How to Add Better Logging to Bash Scripts
If I were to look for a site reliability / infrastructure / devops engineer job one of the skills that will likely be mentioned across a large number of specs would be “scripting”. Next to it, you’ll likely see the word “bash”.
It is probably the scripting language that I’ve used most frequently, both professionally and personally, in that time I’ve found a few ways to make my scripts a little more robust and user friendly.
What’s a Bash Script?
Before we go any further, we should tackle the question of what a bash script actually is. Now, there is a lot of documentation out there which will explain things better than I could, but for the purposes of this post, I like to think of bash scripts as:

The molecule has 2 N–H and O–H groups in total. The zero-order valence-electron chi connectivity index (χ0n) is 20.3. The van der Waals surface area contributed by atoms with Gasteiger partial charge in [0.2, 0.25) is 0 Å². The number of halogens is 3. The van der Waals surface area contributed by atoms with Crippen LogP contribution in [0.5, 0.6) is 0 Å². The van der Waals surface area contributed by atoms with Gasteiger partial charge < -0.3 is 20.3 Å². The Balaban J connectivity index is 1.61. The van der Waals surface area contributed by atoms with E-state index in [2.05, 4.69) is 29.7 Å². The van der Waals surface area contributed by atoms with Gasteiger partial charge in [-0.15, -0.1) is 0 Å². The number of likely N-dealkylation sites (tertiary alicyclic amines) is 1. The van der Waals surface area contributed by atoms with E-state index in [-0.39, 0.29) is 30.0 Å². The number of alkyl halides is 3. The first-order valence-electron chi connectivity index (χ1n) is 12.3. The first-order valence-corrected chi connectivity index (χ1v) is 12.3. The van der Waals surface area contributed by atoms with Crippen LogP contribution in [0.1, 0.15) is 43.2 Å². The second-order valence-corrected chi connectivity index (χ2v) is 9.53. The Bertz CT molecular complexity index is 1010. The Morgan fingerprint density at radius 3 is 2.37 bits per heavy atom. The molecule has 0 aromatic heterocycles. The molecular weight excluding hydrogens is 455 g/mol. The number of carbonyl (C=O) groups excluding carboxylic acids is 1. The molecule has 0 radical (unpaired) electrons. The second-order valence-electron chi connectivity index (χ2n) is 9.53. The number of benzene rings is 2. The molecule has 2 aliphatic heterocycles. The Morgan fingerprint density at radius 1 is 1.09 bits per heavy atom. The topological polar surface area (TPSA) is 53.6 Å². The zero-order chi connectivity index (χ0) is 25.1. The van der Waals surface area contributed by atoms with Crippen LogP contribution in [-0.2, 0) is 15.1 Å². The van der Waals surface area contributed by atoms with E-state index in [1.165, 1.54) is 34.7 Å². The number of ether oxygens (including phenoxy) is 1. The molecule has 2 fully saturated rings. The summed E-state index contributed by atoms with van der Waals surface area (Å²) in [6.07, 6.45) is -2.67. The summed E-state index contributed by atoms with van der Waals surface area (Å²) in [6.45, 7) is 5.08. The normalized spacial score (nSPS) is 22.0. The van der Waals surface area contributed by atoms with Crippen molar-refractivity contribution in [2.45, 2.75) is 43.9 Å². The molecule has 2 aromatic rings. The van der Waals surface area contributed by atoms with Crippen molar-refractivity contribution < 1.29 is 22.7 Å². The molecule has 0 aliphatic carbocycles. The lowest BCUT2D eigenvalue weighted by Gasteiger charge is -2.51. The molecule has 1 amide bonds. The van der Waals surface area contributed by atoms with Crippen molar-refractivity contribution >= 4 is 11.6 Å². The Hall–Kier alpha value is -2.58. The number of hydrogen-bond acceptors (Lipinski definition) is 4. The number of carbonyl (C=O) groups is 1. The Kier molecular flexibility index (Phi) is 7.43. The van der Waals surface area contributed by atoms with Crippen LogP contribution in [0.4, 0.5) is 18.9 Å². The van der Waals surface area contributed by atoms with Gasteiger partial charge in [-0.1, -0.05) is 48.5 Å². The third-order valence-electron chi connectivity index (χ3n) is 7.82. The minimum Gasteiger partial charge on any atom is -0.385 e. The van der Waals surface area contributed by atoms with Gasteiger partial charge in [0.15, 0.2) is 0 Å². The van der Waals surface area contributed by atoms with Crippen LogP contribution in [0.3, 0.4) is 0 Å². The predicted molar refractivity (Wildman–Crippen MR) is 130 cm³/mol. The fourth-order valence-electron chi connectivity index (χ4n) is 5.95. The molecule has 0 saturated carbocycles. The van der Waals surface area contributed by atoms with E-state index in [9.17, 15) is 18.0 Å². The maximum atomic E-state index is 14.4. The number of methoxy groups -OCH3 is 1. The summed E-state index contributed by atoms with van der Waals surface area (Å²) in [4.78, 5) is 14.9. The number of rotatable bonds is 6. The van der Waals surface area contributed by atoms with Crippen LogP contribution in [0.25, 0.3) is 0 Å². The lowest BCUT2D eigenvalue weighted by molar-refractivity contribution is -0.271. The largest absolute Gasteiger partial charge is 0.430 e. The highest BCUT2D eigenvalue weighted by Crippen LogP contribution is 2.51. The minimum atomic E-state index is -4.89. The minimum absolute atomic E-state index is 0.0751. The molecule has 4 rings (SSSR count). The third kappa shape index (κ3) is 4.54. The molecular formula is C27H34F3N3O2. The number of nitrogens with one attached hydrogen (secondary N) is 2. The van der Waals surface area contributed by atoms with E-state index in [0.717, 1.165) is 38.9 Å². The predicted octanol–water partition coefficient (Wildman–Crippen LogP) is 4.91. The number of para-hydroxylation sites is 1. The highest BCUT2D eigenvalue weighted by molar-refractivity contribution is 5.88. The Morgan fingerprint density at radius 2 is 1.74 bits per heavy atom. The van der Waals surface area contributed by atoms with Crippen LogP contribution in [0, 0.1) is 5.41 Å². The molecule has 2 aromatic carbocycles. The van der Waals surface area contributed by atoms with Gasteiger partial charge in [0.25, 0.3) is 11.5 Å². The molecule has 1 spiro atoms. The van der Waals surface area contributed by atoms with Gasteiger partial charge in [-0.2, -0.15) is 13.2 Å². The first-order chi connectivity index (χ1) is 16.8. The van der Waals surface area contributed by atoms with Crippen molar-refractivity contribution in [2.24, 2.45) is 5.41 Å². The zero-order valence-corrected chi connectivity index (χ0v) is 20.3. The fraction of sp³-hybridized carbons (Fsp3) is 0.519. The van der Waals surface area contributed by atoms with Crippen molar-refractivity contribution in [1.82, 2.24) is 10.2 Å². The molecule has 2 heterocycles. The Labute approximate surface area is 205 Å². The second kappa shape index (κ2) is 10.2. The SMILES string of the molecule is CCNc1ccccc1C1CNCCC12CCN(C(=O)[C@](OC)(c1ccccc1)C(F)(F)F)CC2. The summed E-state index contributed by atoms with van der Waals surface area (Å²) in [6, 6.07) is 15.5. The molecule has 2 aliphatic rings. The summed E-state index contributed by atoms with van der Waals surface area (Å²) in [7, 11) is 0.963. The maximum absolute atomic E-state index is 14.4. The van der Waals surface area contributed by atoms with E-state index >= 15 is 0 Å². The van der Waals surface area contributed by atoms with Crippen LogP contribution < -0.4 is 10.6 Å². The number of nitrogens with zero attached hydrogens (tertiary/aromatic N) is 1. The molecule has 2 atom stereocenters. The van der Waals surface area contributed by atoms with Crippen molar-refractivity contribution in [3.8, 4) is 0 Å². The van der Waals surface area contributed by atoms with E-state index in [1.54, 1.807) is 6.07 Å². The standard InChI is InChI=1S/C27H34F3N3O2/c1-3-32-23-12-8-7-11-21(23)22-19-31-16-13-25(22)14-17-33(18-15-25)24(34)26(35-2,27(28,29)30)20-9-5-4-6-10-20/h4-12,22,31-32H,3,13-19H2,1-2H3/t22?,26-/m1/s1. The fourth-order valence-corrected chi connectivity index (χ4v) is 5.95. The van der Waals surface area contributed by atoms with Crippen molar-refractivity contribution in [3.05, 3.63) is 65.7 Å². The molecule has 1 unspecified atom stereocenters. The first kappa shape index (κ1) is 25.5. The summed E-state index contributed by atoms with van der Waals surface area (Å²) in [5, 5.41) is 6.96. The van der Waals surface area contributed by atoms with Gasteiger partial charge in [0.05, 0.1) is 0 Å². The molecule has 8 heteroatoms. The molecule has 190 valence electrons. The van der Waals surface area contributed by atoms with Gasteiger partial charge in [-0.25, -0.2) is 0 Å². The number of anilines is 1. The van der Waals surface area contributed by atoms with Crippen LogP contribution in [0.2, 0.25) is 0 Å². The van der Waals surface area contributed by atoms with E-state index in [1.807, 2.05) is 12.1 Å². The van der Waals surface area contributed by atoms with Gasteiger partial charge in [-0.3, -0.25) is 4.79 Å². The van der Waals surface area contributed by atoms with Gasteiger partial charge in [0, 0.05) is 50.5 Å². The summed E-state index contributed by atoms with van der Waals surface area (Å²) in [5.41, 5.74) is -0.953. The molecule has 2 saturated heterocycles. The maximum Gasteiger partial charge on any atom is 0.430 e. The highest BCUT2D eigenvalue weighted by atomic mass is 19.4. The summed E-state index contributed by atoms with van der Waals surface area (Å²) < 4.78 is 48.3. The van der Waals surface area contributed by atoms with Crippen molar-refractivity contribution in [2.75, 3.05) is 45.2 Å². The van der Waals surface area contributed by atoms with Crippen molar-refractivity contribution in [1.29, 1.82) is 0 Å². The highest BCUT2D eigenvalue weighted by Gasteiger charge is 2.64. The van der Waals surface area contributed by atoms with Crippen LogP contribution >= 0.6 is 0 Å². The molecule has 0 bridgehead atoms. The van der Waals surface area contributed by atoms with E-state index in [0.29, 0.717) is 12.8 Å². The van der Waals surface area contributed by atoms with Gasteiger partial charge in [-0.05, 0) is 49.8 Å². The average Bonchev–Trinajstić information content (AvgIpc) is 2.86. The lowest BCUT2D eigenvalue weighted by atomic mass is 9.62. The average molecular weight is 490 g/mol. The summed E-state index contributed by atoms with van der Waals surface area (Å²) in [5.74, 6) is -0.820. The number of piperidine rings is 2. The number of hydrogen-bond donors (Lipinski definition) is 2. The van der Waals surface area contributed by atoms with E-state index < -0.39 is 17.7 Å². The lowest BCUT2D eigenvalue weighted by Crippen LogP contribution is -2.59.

A plain text file containing any series of commands that can be run on the command line.
It’s probably worth noting that in order to execute any of the commands contained
within the file, you need to ensure your file has the execute permission enabled,
this can be achieved pretty simply with
chmod +x <file_name>
When writing scripts it’s always a good idea to add some safeguards to ensure that an error in an earlier command does not cascade through the script resulting in unexpected behaviour. Assuming that appropriate safeguards have been added, I’ve found including a few helper functions to handle logging can go a long way where user experience is concerned.
Below is a small snippet I like to add to my scripts
It sets up some colour variables, and then creates a few functions which can
be used later in the script to
echo outputs to the end user in the colour(s) specified.
I’ve settled on the use of
RED as they do a good
job of communicating, errors, warnings, prompts and transitions between commands,
however, you can always add or change the colours by updating the colour codes
Below I’ve included a sample script showing how my snippet works in practice:
And with that, thanks for reading.